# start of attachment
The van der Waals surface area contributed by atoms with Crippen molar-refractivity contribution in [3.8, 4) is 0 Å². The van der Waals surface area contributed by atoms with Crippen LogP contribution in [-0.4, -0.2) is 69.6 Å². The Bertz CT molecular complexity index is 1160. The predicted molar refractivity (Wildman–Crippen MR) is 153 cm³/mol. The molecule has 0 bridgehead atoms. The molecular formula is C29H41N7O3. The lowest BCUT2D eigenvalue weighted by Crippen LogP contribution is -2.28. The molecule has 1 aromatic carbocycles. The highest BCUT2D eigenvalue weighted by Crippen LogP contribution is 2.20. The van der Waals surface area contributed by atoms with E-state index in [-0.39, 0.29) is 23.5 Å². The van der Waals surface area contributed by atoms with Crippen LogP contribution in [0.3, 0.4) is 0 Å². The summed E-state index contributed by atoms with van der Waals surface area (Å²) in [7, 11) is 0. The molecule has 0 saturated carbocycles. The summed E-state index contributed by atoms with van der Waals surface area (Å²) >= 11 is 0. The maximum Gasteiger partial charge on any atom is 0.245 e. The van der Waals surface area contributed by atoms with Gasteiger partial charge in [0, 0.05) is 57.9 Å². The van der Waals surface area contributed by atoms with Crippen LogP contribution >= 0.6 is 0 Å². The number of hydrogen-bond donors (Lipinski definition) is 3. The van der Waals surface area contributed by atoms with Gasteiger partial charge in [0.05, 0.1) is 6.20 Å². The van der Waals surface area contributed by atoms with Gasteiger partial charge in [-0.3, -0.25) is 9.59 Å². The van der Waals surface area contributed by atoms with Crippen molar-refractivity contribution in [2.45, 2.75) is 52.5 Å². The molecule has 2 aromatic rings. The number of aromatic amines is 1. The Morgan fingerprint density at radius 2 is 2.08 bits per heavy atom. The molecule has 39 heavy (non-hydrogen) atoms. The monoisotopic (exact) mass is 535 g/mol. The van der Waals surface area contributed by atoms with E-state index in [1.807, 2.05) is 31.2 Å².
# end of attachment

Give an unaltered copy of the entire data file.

The van der Waals surface area contributed by atoms with Crippen molar-refractivity contribution in [3.8, 4) is 0 Å². The van der Waals surface area contributed by atoms with Crippen LogP contribution in [-0.4, -0.2) is 69.6 Å². The Bertz CT molecular complexity index is 1160. The predicted molar refractivity (Wildman–Crippen MR) is 153 cm³/mol. The molecule has 0 bridgehead atoms. The molecular formula is C29H41N7O3. The lowest BCUT2D eigenvalue weighted by Crippen LogP contribution is -2.28. The molecule has 1 aromatic carbocycles. The highest BCUT2D eigenvalue weighted by Crippen LogP contribution is 2.20. The van der Waals surface area contributed by atoms with E-state index in [-0.39, 0.29) is 23.5 Å². The van der Waals surface area contributed by atoms with Crippen LogP contribution in [0.3, 0.4) is 0 Å². The summed E-state index contributed by atoms with van der Waals surface area (Å²) in [7, 11) is 0. The molecule has 0 saturated carbocycles. The summed E-state index contributed by atoms with van der Waals surface area (Å²) >= 11 is 0. The maximum Gasteiger partial charge on any atom is 0.245 e. The van der Waals surface area contributed by atoms with Gasteiger partial charge in [0, 0.05) is 57.9 Å². The van der Waals surface area contributed by atoms with Crippen LogP contribution >= 0.6 is 0 Å². The number of hydrogen-bond donors (Lipinski definition) is 3. The van der Waals surface area contributed by atoms with Gasteiger partial charge in [0.05, 0.1) is 6.20 Å². The van der Waals surface area contributed by atoms with Gasteiger partial charge in [-0.3, -0.25) is 9.59 Å². The van der Waals surface area contributed by atoms with Crippen molar-refractivity contribution in [2.45, 2.75) is 52.5 Å². The molecule has 2 aromatic rings. The number of aromatic amines is 1. The Morgan fingerprint density at radius 2 is 2.08 bits per heavy atom. The molecule has 39 heavy (non-hydrogen) atoms. The monoisotopic (exact) mass is 535 g/mol. The van der Waals surface area contributed by atoms with E-state index in [1.807, 2.05) is 31.2 Å².